The Half-Astrophysicist Blog

The Planets Line Up, Comet PANSTARRS and a Globular Cluster

I was doing a telescope training session for students last night, but of course I took along my camera. I got several photos of the planets and stayed after they left photographing a few other objects.

First, I have been posting a lot about the ongoing planet conjunction. All the planets are now starting to spread out more each night and I thought it might be a nice time to look at where all the planets are in our solar system so I created a little view of the planets (out to Jupiter) in their orbits using Stellarium. Click if you want a bigger version.

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First find Earth (it’s labeled). Mercury is the innermost planet and I couldn’t get it to print the label, but you can see its orbit and find Mercury to the slightly to the right of the Sun. Now find Venus and Jupiter. You might notice you can almost draw a straight line through all four of these objects (not quite, but very close!) This line shows that if you are standing on Earth and look in that direction,you will see Mercury, Venus and Jupiter very close together in the sky which is exactly what has been going on the last couple of weeks. You also will notice this line passes pretty close to the Sun…therefore, we see them close to the Sun in the sky, in this case, after sunset (if they appeared on the other side of the Sun, we would see them in the morning…Mars is about to move into the morning sky).

Now think about the motions. From this perspective, the planets will orbit counterclockwise around the Sun.Planets closer to the Sun move faster and planets farther from the Sun move slower. Therefore, Mercury and Venus are catching up to Earth. As they orbit, the line you have to draw from Earth to Mercury or Venus will get farther away from the Sun so they will appear higher in the sky…until they really start catching up to Earth as they prepare to pass between the Earth and the Sun…then they will appear lower in the sky. This will happen pretty quick for Mercury. On June 13th, it will be as far away from the Sun as it gets this time and turn around and start getting lower in the sky each night (and pass Venus again on the way down as Venus keeps going up!)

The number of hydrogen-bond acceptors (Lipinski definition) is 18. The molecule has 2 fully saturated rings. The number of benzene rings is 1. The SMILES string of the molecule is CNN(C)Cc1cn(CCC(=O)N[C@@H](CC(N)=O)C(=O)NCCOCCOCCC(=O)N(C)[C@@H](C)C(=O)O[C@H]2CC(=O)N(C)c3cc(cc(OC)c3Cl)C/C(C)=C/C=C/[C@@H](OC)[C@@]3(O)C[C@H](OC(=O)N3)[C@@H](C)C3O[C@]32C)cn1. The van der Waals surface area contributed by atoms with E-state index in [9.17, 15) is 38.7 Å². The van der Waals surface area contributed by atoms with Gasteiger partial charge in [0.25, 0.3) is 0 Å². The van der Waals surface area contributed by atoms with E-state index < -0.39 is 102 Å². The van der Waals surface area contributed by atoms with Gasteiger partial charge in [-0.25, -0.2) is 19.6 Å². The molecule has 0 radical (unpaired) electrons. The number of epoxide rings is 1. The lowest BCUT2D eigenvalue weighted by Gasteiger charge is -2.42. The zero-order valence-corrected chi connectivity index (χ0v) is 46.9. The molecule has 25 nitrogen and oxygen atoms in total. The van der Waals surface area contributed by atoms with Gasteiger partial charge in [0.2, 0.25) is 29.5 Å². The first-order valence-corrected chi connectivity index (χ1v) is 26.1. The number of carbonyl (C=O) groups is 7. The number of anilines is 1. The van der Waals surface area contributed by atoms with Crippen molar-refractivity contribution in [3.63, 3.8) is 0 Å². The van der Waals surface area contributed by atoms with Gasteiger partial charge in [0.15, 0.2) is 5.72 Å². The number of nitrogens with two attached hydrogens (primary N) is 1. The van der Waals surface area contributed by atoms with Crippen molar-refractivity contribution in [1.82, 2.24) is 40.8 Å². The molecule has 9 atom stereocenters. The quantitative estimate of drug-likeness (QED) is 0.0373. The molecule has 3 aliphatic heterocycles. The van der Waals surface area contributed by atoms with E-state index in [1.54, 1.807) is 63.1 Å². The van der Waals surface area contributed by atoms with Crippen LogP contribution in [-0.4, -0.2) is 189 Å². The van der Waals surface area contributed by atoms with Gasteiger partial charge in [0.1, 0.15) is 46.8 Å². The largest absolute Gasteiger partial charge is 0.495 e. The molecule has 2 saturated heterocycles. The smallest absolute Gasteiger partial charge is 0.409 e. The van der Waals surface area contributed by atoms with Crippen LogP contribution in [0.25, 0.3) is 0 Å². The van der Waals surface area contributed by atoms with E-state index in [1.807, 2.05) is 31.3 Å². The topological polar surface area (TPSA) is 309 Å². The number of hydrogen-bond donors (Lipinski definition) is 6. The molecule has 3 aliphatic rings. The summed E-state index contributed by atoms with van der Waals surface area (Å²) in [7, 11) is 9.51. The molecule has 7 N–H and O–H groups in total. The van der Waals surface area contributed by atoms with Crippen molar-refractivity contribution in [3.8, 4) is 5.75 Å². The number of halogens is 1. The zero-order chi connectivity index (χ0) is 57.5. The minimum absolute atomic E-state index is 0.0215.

Remember Earth moves around the Sun faster than Jupiter so in the not too distant future, Jupiter will appear directly behind the Sun from Earth’s perspective. Therefore, Jupiter is getting lower in the sky each evening and will soon disappear behind the Sun. After that, Jupiter will reappear in the morning sky.

So now that you know a little bit about why the planets have been doing this dance, let’s get to the latest pics from last night. They planets appeared almost in a straight line. Mercury is at the top,Venus is in the middle and Jupiter at the bottom.

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By the time the students left, it was totally dark so I went for Comet PANSTARRS again. I have the tracking mount and decided to push the exposure further this time. I got a little trailing (not a perfect alignment) but was still pretty pleased with the pics I got showing its nice long anti-tail. I honestly have no idea whey more people aren’t trying to photograph this…I know there are more skilled people out there with better equipment than I have…if I can do something this nice, they should be cranking out some jaw dropping stuff.

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Finally, I turned my sights toward something a little different. There is a globular cluster (M4) very close to the bright star Antares. A globular cluster is a gravitationally bound collection of 100,000 stars or so. M4 is one of the closer globular clusters at about 7,200 light years away. Globs (as the are affectionately known) consist of very old stars and this cluster is over 12 billion years old. Since it is so closer to Antares and close to Earth, I thought it might make a good target to photograph.

378101_10152844297420104_1691406866_nAntrares is the bright orange-ish star near the center with the cluster to the upper right of Antares. Not bad for a first try. Antrares is one of the brightest stars in the sky and is a red giant, hence the color. You also see a lot of background stars. Antares is in Scorpius, one constellation over from the center of our galaxy in Saggitarius so you get a higher density of background stars the closer you get to the plane of our galaxy.